In this way, Munch’s obvious emotions really just create more questions than answers. I love his works more than words could ever try and express.

Standard
Art History, Badasses of Art, Favorite things

What does $120,000,000 mean?

Yesterday at Sotheby’s, Edvard Munch’s pastel on board “The Scream” sold for a whopping $119,900,00.00 dollars, to an anonymous phone bidder.

At the most expensive art work ever sold at auction, what does this mean? Why is “The Scream” worth so much? I know that many (superior) websites and blogs have already written about this, but as a vehement fan of everything Edvard Munch, “The Scream” especially draws my attention.

1. It’s the last copy of “The Scream” available !

There are four editions of Munch’s “Scream”- three are in Norweigan museums. Rumors that a family in Qatar purchased the final pastel and board “Scream” are of course, just rumors, but it means that possibly the final “Scream” will be available to those outside Norway. (Unless the anonymous phone bidder was another Norwegian!) Basically, once this “Scream” is gone, there won’t be another coming up for bid unless the Norwegian museums become extraordinarily strapped for cash, which I doubt will occur.

2. This piece is iconic.

This doesn’t really need to be said, but it needs to be emphasized. “The Scream” ranks up with Da Vinci’s “The Mona Lisa” as far as pop culture influence goes. Everybody knows it. Too bad that Munch didn’t live to see his piece become so wonderful. Munch himself was a depressed man who died alone just before Norway was liberated in World War II. His life is punctuated by death, tragedy, and general melancholy. It’s a rare masterpiece by a fantastic Expressionist artist, something to be treasured more for it’s breakthrough technique and feeling rather than just for it’s popularity in our culture.

3. The name says it all.

Artists are a brandthese days. “I own a Matisse still life”, or “Yes, well this is a rare Goya that we have here!” are things that people like saying. Paintings by well known artists, especially good paintings, are harder and harder to come by, as they’ve been mostly snatched up by museums or private collectors. The opportunity to own a Rothko, a Picasso, or even a Munch is not one to be missed. Most of the masterpieces, from the Renaissance onward, are gone, and with them the chance to own a priceless piece of art. Every chance that is there must be seized, so to say.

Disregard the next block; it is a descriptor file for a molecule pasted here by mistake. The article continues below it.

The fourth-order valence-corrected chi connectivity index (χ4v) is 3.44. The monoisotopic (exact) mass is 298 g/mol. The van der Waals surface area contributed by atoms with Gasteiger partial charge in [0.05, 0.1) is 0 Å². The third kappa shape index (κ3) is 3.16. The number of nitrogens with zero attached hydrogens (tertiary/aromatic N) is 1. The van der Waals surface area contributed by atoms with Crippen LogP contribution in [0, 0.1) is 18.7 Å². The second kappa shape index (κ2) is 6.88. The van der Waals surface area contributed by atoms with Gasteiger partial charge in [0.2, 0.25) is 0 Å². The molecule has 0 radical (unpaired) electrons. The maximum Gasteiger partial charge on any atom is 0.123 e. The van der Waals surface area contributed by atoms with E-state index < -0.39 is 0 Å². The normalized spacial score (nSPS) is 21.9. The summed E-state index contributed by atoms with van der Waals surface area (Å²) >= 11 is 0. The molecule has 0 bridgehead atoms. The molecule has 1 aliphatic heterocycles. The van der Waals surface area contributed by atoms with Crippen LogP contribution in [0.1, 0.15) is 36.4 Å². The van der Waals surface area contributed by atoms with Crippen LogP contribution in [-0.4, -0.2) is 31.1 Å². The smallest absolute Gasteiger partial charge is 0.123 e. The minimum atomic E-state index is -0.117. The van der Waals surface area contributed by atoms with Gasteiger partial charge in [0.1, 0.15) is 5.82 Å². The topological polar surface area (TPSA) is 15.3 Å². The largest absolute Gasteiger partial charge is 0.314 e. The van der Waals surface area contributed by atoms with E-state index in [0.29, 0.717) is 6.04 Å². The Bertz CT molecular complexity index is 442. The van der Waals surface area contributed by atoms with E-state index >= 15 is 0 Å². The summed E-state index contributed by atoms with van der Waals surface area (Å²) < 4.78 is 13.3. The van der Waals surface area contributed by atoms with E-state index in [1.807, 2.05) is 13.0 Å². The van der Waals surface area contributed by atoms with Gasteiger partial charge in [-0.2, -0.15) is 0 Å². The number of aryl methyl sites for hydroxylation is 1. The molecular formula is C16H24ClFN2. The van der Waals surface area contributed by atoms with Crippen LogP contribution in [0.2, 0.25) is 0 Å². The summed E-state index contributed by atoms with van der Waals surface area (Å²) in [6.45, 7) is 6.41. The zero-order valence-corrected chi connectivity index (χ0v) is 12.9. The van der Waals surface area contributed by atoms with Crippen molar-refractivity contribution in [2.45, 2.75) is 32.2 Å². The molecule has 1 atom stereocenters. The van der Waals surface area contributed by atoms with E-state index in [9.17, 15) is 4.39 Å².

4. Art is an investment (and a status symbol).

Since the 1990′s, art has been a solid investment of capital. Art prices have not been dipping, and while sometimes at the annual auctions with Christie’s and Sotheby’s the estimates end up being more than the final bid, art has been a winner for a solid 20+ years now. If you have the money, and you want the prestige, art is a perfect place to go. Corporations these days are even beginning to invest in art- notably Deutsche Bank, which has amassed an impressive collection and even gives tours of it’s collection.

5. Money doesn’t really seem to matter to some.

If you can pay $120 million for a piece of art, what can’t you buy? The art market in the last 20 years has underlined the fabulously wealthy and their want for some legitimacy in the world. Russia’s explosion into the art market,  Middle Eastern money, and South American and Asian dealers and elite are all vying for the few pieces that are worth buying, because the price is worth the class that comes with it. If you own eight homes, drive whatever car you fancy, and money is no object, picking up a fabulous piece at an auction seems almost compulsory.

My take on the auction: Money doesn’t matter, clearly, but I hope that whoever purchased “The Scream” makes it available to the public for at least a little while before it becomes cloistered in a private collection. If the bidder were to even let it tour a few major museums first, well, that would be most excellent!

I feel that the significance of “The Scream” was missed a bit, that perhaps sensationalism and rarity drove the price upward rather than the sheer talent that Munch possessed. “The Scream” was first created in 1892- an incredibly early date for such a modern, non-representational piece. It’s pure Expressionism, and much more abstract for it’s time than anything produced in the 19th century. Decades ahead, Munch’s “The Scream” has given the art world a look into his brilliant, tormented mind. I really hope that the significance of the piece isn’t lost on the bidder.

Standard